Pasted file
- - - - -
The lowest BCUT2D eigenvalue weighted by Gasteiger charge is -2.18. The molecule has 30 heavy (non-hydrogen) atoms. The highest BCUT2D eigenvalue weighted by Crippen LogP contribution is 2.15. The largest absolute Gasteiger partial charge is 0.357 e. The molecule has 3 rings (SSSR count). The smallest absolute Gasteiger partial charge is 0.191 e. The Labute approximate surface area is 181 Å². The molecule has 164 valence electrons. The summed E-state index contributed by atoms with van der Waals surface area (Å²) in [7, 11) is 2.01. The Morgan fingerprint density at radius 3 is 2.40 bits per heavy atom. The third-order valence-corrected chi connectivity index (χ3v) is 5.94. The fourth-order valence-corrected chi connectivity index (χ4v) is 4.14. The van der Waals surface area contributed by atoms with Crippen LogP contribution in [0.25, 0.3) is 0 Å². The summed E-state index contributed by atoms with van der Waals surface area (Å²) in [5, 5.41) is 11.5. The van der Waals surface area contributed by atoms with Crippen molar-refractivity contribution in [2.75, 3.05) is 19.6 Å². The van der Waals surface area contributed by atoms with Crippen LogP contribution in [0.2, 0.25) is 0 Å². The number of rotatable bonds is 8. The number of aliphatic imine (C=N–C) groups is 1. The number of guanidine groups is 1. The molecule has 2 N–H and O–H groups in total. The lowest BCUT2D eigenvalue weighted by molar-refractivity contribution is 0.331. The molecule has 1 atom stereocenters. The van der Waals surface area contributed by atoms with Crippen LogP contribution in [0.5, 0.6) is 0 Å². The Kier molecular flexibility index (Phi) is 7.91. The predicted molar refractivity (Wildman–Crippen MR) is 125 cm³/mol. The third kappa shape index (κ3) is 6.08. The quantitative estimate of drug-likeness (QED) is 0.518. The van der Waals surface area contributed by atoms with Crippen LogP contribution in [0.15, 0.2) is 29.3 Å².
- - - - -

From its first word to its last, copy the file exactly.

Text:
The lowest BCUT2D eigenvalue weighted by Gasteiger charge is -2.18. The molecule has 30 heavy (non-hydrogen) atoms. The highest BCUT2D eigenvalue weighted by Crippen LogP contribution is 2.15. The largest absolute Gasteiger partial charge is 0.357 e. The molecule has 3 rings (SSSR count). The smallest absolute Gasteiger partial charge is 0.191 e. The Labute approximate surface area is 181 Å². The molecule has 164 valence electrons. The summed E-state index contributed by atoms with van der Waals surface area (Å²) in [7, 11) is 2.01. The Morgan fingerprint density at radius 3 is 2.40 bits per heavy atom. The third-order valence-corrected chi connectivity index (χ3v) is 5.94. The fourth-order valence-corrected chi connectivity index (χ4v) is 4.14. The van der Waals surface area contributed by atoms with Crippen LogP contribution in [0.25, 0.3) is 0 Å². The summed E-state index contributed by atoms with van der Waals surface area (Å²) in [5, 5.41) is 11.5. The van der Waals surface area contributed by atoms with Crippen molar-refractivity contribution in [2.75, 3.05) is 19.6 Å². The van der Waals surface area contributed by atoms with Crippen LogP contribution in [0.2, 0.25) is 0 Å². The number of rotatable bonds is 8. The number of aliphatic imine (C=N–C) groups is 1. The number of guanidine groups is 1. The molecule has 2 N–H and O–H groups in total. The lowest BCUT2D eigenvalue weighted by molar-refractivity contribution is 0.331. The molecule has 1 atom stereocenters. The van der Waals surface area contributed by atoms with Crippen LogP contribution in [0.5, 0.6) is 0 Å². The Kier molecular flexibility index (Phi) is 7.91. The predicted molar refractivity (Wildman–Crippen MR) is 125 cm³/mol. The third kappa shape index (κ3) is 6.08. The quantitative estimate of drug-likeness (QED) is 0.518. The van der Waals surface area contributed by atoms with Crippen LogP contribution in [0.15, 0.2) is 29.3 Å².